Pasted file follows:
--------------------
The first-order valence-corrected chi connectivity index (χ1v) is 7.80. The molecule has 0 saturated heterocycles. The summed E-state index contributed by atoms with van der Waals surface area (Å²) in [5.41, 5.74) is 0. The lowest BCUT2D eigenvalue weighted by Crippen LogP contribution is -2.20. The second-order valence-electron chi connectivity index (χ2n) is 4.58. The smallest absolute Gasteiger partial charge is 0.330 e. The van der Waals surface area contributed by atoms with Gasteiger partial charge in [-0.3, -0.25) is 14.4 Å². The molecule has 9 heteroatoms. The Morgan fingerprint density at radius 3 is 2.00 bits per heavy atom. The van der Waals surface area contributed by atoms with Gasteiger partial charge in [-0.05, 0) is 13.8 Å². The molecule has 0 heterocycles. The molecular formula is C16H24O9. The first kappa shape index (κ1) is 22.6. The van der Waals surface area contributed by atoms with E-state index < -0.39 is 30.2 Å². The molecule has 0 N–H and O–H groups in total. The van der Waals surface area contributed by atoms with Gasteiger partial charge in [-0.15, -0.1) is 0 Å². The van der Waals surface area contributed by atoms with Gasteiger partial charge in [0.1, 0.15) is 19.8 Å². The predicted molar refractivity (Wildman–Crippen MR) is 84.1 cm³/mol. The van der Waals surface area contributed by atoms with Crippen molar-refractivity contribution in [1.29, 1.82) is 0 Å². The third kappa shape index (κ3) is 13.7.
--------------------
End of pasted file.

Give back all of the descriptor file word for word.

The first-order valence-corrected chi connectivity index (χ1v) is 7.80. The molecule has 0 saturated heterocycles. The summed E-state index contributed by atoms with van der Waals surface area (Å²) in [5.41, 5.74) is 0. The lowest BCUT2D eigenvalue weighted by Crippen LogP contribution is -2.20. The second-order valence-electron chi connectivity index (χ2n) is 4.58. The smallest absolute Gasteiger partial charge is 0.330 e. The van der Waals surface area contributed by atoms with Gasteiger partial charge in [-0.3, -0.25) is 14.4 Å². The molecule has 9 heteroatoms. The Morgan fingerprint density at radius 3 is 2.00 bits per heavy atom. The van der Waals surface area contributed by atoms with Gasteiger partial charge in [-0.05, 0) is 13.8 Å². The molecule has 0 heterocycles. The molecular formula is C16H24O9. The first kappa shape index (κ1) is 22.6. The van der Waals surface area contributed by atoms with E-state index < -0.39 is 30.2 Å². The molecule has 0 N–H and O–H groups in total. The van der Waals surface area contributed by atoms with Gasteiger partial charge in [-0.15, -0.1) is 0 Å². The van der Waals surface area contributed by atoms with Gasteiger partial charge in [0.1, 0.15) is 19.8 Å². The predicted molar refractivity (Wildman–Crippen MR) is 84.1 cm³/mol. The van der Waals surface area contributed by atoms with Crippen molar-refractivity contribution in [1.29, 1.82) is 0 Å². The third kappa shape index (κ3) is 13.7.